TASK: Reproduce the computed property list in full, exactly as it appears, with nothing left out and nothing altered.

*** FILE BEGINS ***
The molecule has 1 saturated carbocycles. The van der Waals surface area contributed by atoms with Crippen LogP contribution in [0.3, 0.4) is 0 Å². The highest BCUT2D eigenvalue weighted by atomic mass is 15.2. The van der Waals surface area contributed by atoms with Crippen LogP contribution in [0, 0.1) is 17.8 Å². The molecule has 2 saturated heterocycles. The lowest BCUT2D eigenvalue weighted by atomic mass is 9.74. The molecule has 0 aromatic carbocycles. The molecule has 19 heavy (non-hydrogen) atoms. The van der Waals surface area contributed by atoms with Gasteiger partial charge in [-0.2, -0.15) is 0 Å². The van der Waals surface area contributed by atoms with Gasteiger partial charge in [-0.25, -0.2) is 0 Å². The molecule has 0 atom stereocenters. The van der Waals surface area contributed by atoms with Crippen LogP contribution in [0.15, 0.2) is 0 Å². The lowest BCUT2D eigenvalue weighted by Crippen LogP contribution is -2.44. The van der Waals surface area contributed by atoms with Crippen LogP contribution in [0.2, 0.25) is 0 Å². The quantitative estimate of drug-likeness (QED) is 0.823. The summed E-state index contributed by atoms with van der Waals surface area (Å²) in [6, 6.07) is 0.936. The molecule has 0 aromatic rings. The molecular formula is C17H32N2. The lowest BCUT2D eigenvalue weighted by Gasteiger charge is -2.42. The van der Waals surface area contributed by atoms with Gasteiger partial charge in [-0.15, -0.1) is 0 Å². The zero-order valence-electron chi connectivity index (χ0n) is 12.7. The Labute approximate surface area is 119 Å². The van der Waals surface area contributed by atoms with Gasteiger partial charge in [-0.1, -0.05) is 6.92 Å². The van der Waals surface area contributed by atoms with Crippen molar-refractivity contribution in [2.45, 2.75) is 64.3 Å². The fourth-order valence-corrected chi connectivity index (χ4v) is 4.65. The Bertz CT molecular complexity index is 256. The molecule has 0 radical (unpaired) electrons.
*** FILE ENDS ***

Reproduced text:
The molecule has 1 saturated carbocycles. The van der Waals surface area contributed by atoms with Crippen LogP contribution in [0.3, 0.4) is 0 Å². The highest BCUT2D eigenvalue weighted by atomic mass is 15.2. The van der Waals surface area contributed by atoms with Crippen LogP contribution in [0, 0.1) is 17.8 Å². The molecule has 2 saturated heterocycles. The lowest BCUT2D eigenvalue weighted by atomic mass is 9.74. The molecule has 0 aromatic carbocycles. The molecule has 19 heavy (non-hydrogen) atoms. The van der Waals surface area contributed by atoms with Gasteiger partial charge in [-0.2, -0.15) is 0 Å². The van der Waals surface area contributed by atoms with Gasteiger partial charge in [-0.25, -0.2) is 0 Å². The molecule has 0 atom stereocenters. The van der Waals surface area contributed by atoms with Crippen LogP contribution in [0.15, 0.2) is 0 Å². The lowest BCUT2D eigenvalue weighted by Crippen LogP contribution is -2.44. The van der Waals surface area contributed by atoms with Crippen LogP contribution in [0.2, 0.25) is 0 Å². The quantitative estimate of drug-likeness (QED) is 0.823. The summed E-state index contributed by atoms with van der Waals surface area (Å²) in [6, 6.07) is 0.936. The molecule has 0 aromatic rings. The molecular formula is C17H32N2. The lowest BCUT2D eigenvalue weighted by Gasteiger charge is -2.42. The van der Waals surface area contributed by atoms with Gasteiger partial charge in [-0.15, -0.1) is 0 Å². The zero-order valence-electron chi connectivity index (χ0n) is 12.7. The Labute approximate surface area is 119 Å². The van der Waals surface area contributed by atoms with Gasteiger partial charge in [-0.1, -0.05) is 6.92 Å². The van der Waals surface area contributed by atoms with Crippen molar-refractivity contribution in [2.45, 2.75) is 64.3 Å². The fourth-order valence-corrected chi connectivity index (χ4v) is 4.65. The Bertz CT molecular complexity index is 256. The molecule has 0 radical (unpaired) electrons.